Those indications of climate change included mass extinction events, where substantial percentages of living things on Earth died off, such as the giant asteroid strike thought to have killed the dinosaurs some 65 million years ago.
The events that seemed similar to what is happening now included mass extinctions about 252 million and 201 million years ago, as well as the warming period 56 million years in the past.
The researchers reckoned the 5,000-year hot spell 56 million years ago, likely due to factors like massive volcanism, was the closest parallel to current conditions at any time in the 300 million years.
To detect that, they looked at a layer of brown mud buried under the Southern Ocean off Antarctica. Sandwiched between layers of white plankton fossils, the brown mud indicated an ocean so acidic that the plankton fossils from that particular 5,000-year period dissolved into muck.
During that span, the amount of carbon in the atmosphere doubled and average temperatures rose by 10.8 degrees F (6 degrees C), the researchers said. The oceans became more acidic by about 0.4 unit on the 14-point pH scale over that 5,000-year period, the researchers said.
That is a fast warm-up and a quick acidification, but it is small compared with what has happened on Earth since the start of the industrial revolution some 150 years ago, study author Baerbel Hoenisch of Columbia University's Lamont-Doherty Earth Observatory said by telephone.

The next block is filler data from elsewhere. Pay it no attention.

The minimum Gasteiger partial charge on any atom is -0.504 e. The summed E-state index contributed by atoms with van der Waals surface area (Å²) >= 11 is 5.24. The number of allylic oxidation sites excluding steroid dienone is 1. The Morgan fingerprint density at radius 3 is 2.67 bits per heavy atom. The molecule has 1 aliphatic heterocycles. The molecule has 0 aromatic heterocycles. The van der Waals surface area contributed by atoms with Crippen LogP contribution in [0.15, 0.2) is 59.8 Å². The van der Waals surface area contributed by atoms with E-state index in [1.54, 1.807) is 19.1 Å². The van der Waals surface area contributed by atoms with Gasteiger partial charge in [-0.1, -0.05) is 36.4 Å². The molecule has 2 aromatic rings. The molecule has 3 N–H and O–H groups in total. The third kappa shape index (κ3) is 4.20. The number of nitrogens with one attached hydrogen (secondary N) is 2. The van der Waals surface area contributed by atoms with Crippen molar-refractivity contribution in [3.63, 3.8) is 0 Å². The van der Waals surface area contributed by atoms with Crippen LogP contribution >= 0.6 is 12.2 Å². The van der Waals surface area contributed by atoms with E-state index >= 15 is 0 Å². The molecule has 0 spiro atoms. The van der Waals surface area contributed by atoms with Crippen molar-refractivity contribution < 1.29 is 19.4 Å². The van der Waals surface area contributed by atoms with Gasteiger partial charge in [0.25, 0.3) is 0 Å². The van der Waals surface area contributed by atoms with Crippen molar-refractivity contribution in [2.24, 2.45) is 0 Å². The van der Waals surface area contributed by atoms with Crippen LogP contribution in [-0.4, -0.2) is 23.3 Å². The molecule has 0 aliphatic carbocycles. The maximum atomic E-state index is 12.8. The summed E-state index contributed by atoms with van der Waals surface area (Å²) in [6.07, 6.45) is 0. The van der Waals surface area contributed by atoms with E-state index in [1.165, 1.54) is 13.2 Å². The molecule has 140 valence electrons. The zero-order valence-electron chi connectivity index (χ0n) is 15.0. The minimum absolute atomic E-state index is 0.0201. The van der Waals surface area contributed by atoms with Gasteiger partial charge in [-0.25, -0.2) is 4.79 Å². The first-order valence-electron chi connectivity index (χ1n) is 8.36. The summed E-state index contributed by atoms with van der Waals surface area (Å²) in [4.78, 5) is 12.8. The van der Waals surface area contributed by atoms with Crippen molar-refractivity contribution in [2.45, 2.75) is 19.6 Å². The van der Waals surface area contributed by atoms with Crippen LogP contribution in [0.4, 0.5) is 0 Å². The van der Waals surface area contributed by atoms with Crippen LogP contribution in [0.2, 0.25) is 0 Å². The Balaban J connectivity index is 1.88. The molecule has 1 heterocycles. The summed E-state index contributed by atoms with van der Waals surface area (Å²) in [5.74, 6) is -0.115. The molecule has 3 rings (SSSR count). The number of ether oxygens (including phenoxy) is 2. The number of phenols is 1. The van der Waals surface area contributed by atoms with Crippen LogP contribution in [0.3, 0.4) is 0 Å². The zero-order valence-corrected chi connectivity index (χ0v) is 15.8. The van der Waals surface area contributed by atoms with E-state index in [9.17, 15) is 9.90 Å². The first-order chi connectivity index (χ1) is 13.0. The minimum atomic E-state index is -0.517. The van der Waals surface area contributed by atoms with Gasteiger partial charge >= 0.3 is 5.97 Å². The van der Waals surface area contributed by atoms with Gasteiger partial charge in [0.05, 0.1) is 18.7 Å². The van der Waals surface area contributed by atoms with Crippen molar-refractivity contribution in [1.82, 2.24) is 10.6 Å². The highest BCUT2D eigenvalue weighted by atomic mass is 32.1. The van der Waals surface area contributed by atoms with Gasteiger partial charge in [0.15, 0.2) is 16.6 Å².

EXTINCTIONS ON THE SEAFLOOR
During the warming period 56 million years ago, known as the Paleocene-Eocene Thermal Maximum, or PETM, and occurring about 9 million years after the extinction of the dinosaurs, acidification for each century was about .008 unit on the pH scale, Hoenisch said.
Back then, many corals went extinct, as did many types of single-celled organisms that lived on the sea floor, which suggests other plants and animals higher on the food chain died out too, researchers said.
By contrast, in the 20th century, oceans acidified by .1 unit of pH, and are projected to get more acidic at the rate of .2 or .3 pH by the year 2100, according to the study.
The U.N. Intergovernmental Panel on Climate Change projects world temperatures could rise by 3.2 to 7 degrees F (1.8 to 4 degrees C) this century.
"Given that the rate of change was an order of magnitude smaller (in the PETM) compared to what we're doing today, and still there were these big ecosystem changes, that gives us concern for what is going to happen in the future," Hoenisch said.
Those skeptical of human-caused climate change often point to past warming periods caused by natural events as evidence that the current warming trend is not a result of human activities. Hoenisch noted that natural causes such as massive volcanism were probably responsible for the PETM.
She said, however, that the rate of warming and acidification was much more gradual then, over the course of five millennia compared with one century.